# Can't figure this out: $dy/dx = \cos(y)\sin(x)$

Problem: Find the solution and domain of validity for the following differential equation: $$\dfrac{dy}{dx} = \cos(y) \cdot \sin(x)$$

What I tried: I noticed that this is a separable equation, so I wrote it in the form: $$\dfrac{1}{\cos(y)} \cdot dy = \sin(x) \cdot dx$$

Next, I found out that if $$\cos(y) = 0$$ then $$\dfrac{1}{\cos(y)}$$ is undefined. So I separate into two following cases;

Case1: $$\cos(y) \neq 0$$;

Then $$\int\dfrac{dy}{\cos(y)} = \int\sin(x)dx$$. By solving these integrals I get that $$\tan(y) \cdot \sec(y)+ c_0 = -\cos(x)$$ which implies that

$$\arccos(-\tan(y) \cdot \sec(y)+ c) = x$$, for $$c=-c_0$$ which is an arbitrary constant.

I wonder if this is a general solution.

Case2: $$\cos(y)=0$$;

This implies that $$y\in \{ \mathbb{R} -\dfrac{(2k+1)\pi}2:k\in \mathbb{Z}\}$$

Pick an arbitrary $$y_0\in \{ \mathbb{R} -\dfrac{(2k+1)\pi}2:k\in \mathbb{Z}\}$$, substituting this into the differential equation gives that;

$$\dfrac {dy_0}{dx} = \cos(y_0)\cdot \sin(x)$$. I am pretty sure that $$\cos(y_0) = 0$$. But I do not know how can I show that $$\dfrac {dy_0}{dx} = 0$$ to find out if there is a singular/lost solution or not.

Moreover, I have been taught that $$dx$$ means derivative, for instance $$x^2\cdot dx = 2x$$. Then why can't we solve a separable differential equation just by taking derivative of both sides for instance in $$\dfrac{1}{\cos(y)} \cdot dy = \sin(x) \cdot dx$$

• $x^2~dx \neq 2x$ but $d(x^2) = 2x$. Commented Oct 25, 2020 at 18:10
• If $\cos y=0$ original DE becomes $y'=0$ Commented Oct 25, 2020 at 18:16
• @VIVID Thank you! And what does $x^2dx$ mean? Commented Oct 25, 2020 at 18:18
• @HasanÖzden In my previous comment, I omitted $dx$ in the end, so it must have been written: $d(x^2) = 2xdx$. About $dx$, better see: google.com/… Commented Oct 25, 2020 at 18:24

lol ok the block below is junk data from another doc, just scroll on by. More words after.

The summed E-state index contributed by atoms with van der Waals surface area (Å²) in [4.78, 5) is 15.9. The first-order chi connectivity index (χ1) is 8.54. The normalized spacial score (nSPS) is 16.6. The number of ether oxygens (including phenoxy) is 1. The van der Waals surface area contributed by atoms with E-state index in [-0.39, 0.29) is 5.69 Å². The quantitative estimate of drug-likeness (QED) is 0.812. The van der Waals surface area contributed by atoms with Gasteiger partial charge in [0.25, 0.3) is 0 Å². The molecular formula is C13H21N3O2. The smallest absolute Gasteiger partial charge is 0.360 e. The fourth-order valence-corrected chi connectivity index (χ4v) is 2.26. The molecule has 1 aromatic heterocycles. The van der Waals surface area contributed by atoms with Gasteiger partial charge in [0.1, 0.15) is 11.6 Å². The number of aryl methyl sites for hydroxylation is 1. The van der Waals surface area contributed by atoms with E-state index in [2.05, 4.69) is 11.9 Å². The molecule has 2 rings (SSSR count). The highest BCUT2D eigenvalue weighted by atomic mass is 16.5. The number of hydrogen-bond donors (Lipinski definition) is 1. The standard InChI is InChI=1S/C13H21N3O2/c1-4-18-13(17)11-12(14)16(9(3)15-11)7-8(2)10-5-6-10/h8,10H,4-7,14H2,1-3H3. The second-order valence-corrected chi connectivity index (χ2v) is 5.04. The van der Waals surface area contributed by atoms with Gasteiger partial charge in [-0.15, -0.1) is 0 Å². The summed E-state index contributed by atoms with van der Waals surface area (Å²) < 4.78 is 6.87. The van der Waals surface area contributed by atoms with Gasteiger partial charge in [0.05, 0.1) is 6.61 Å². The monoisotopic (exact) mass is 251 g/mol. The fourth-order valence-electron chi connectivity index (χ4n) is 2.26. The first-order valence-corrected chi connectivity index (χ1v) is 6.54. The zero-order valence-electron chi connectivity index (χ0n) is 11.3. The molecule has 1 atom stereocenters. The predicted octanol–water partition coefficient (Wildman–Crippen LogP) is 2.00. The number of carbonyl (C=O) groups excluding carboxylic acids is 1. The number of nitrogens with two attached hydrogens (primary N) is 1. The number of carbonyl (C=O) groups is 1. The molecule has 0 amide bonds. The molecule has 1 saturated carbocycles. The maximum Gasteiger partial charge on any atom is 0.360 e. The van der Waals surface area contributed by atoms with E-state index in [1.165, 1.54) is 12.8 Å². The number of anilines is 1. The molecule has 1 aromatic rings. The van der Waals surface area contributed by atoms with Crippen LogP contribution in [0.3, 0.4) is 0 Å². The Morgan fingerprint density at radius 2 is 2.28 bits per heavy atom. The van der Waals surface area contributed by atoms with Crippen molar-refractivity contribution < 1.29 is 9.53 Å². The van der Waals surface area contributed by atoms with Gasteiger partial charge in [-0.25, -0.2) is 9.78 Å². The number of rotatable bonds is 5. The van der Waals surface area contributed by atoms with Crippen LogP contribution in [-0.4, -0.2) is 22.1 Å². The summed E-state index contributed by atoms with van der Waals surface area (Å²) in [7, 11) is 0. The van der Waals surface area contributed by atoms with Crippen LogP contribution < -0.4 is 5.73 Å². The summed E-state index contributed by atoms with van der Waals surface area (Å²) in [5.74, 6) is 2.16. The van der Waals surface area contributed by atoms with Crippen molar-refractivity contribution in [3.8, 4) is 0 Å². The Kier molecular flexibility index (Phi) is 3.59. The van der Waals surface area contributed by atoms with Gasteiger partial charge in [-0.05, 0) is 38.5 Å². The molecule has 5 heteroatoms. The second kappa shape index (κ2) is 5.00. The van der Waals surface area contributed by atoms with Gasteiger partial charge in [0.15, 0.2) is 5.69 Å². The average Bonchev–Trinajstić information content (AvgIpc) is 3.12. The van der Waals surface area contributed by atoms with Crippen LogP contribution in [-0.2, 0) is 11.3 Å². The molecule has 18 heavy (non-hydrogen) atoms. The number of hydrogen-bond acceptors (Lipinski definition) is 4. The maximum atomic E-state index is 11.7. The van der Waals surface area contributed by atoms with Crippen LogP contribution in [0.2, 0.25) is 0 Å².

$$\frac{dy}{dx}=\sin x \cos y$$ Separate variables $$\frac{dy}{\cos y}=\sin x$$ Integrate both sides $$\int \frac{dy}{\cos y}=\int \sin x \,dx$$ Set $$\cos y=\frac{1-t^2}{1+t^2};\;t=\tan\frac{y}{2};\;y=2\arctan t;dy=\frac{2dt}{1+t^2}$$ $$\int \frac{dy}{\cos y}=\int \frac{2dt}{1+t^2}\cdot \frac{1+t^2}{1-t^2}=\int \frac{2dt}{1-t^2}=2 \text{arctanh}\, t+C=\\= 2 \text{arctanh}\, \tan\frac{y}{2}+C$$ So the solution can be written as $$2 \text{arctanh}\, \tan\frac{y}{2}=-\cos x + C\\ \text{arctanh}\, \tan\frac{y}{2}=-\frac{\cos x}{2} + \frac{C}{2}\\ \tan\frac{y}{2}=\tanh\left(\frac{\frac{C}{2}-\cos x}{2} \right)\\ y=2\arctan\left(\tanh \frac{1}{2}\left(c-\cos x \right)\right)$$

$$\int \frac{dy}{\cos y}=\int \sin x \,dx=-\cos x +C$$ Then for the integral on the LHS: $$I=\int \frac{dy}{\cos y}=\int \frac{d \sin y}{\cos^2 y}$$ $$I=\int \frac{d \sin y}{1-\sin^2 y}=\int \frac{d u}{1-u^2}$$ $$I=\dfrac 12 \left (\int \frac{du }{u+1}-\int \frac{du}{u-1}\right )$$ $$I=\dfrac 12 \ln \left |\dfrac {u+1}{u-1}\right |+C= \dfrac 12\ln \left |\dfrac {(u+1)^2}{u^2-1}\right |+C$$ Where $$u =\sin y$$. $$I= \ln \left |\dfrac {1+\sin y}{\cos y}\right |+C$$

You can also use this result: $$I=\dfrac 12 \ln \left |\dfrac {u+1}{u-1}\right |+C=\tanh^{-1} u+C$$ $$\implies I=\tanh^{-1} ( \sin y)+C$$ So that we have: $$\tanh^{-1} ( \sin y)=(C-\cos x)$$ $$y(x)=\arcsin (\tanh(C-\cos x))$$

$$\int\frac{dy}{\cos(y)}=\int\frac{\cos(y)\,dy}{1-\sin^2(y)}=\text{artanh}(\sin(y))=\int\sin (x)\,dx$$

gives

$$y=\arcsin(\tanh(c-\cos(x)))$$ and periodic replicas.

$$y=\pm\dfrac\pi2$$ and replicas are also (degenerate) solutions ($$y'=0$$, corresponding to $$c=\pm\infty$$).

• No, $\text{artanh}(y)$ is wrong. $\int \sec(y)\; dy = \ln(\sec(y)+\tan(y)) + C$. Commented Oct 25, 2020 at 18:17
• @RobertIsrael: yep, I dropped the sine. Now fixed. Thanks.
– user65203
Commented Oct 26, 2020 at 8:36